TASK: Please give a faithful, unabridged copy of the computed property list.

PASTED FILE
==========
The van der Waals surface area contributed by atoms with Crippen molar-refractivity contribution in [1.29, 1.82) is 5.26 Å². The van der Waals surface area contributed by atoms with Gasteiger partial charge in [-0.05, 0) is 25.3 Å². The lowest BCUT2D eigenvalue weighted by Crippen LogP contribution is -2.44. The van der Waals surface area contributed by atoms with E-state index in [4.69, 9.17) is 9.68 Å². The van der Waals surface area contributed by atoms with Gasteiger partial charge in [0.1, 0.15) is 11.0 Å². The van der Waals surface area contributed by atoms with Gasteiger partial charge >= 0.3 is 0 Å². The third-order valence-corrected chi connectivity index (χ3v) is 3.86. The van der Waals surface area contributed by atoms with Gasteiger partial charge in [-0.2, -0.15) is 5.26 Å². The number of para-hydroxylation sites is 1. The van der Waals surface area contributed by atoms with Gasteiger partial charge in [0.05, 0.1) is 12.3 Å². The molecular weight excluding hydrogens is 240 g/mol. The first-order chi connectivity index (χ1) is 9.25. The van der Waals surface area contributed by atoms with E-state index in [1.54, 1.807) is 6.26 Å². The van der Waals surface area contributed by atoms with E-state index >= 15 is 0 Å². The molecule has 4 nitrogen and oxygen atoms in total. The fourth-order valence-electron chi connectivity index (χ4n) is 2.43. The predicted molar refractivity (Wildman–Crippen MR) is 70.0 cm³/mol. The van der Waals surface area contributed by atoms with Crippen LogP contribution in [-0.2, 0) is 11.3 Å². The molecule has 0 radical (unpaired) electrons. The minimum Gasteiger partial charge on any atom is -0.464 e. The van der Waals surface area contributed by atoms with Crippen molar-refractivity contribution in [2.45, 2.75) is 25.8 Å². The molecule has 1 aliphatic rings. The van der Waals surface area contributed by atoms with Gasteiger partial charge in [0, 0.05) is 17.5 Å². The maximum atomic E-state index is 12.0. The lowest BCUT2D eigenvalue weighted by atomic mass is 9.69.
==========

The van der Waals surface area contributed by atoms with Crippen molar-refractivity contribution in [1.29, 1.82) is 5.26 Å². The van der Waals surface area contributed by atoms with Gasteiger partial charge in [-0.05, 0) is 25.3 Å². The lowest BCUT2D eigenvalue weighted by Crippen LogP contribution is -2.44. The van der Waals surface area contributed by atoms with E-state index in [4.69, 9.17) is 9.68 Å². The van der Waals surface area contributed by atoms with Gasteiger partial charge in [0.1, 0.15) is 11.0 Å². The van der Waals surface area contributed by atoms with Gasteiger partial charge >= 0.3 is 0 Å². The third-order valence-corrected chi connectivity index (χ3v) is 3.86. The van der Waals surface area contributed by atoms with Gasteiger partial charge in [-0.2, -0.15) is 5.26 Å². The number of para-hydroxylation sites is 1. The van der Waals surface area contributed by atoms with Gasteiger partial charge in [0.05, 0.1) is 12.3 Å². The molecular weight excluding hydrogens is 240 g/mol. The first-order chi connectivity index (χ1) is 9.25. The van der Waals surface area contributed by atoms with E-state index in [1.54, 1.807) is 6.26 Å². The van der Waals surface area contributed by atoms with E-state index >= 15 is 0 Å². The molecule has 4 nitrogen and oxygen atoms in total. The fourth-order valence-electron chi connectivity index (χ4n) is 2.43. The predicted molar refractivity (Wildman–Crippen MR) is 70.0 cm³/mol. The van der Waals surface area contributed by atoms with Crippen LogP contribution in [-0.2, 0) is 11.3 Å². The molecule has 0 radical (unpaired) electrons. The minimum Gasteiger partial charge on any atom is -0.464 e. The van der Waals surface area contributed by atoms with Crippen molar-refractivity contribution in [2.45, 2.75) is 25.8 Å². The molecule has 1 aliphatic rings. The van der Waals surface area contributed by atoms with Gasteiger partial charge in [0, 0.05) is 17.5 Å². The maximum atomic E-state index is 12.0. The lowest BCUT2D eigenvalue weighted by atomic mass is 9.69.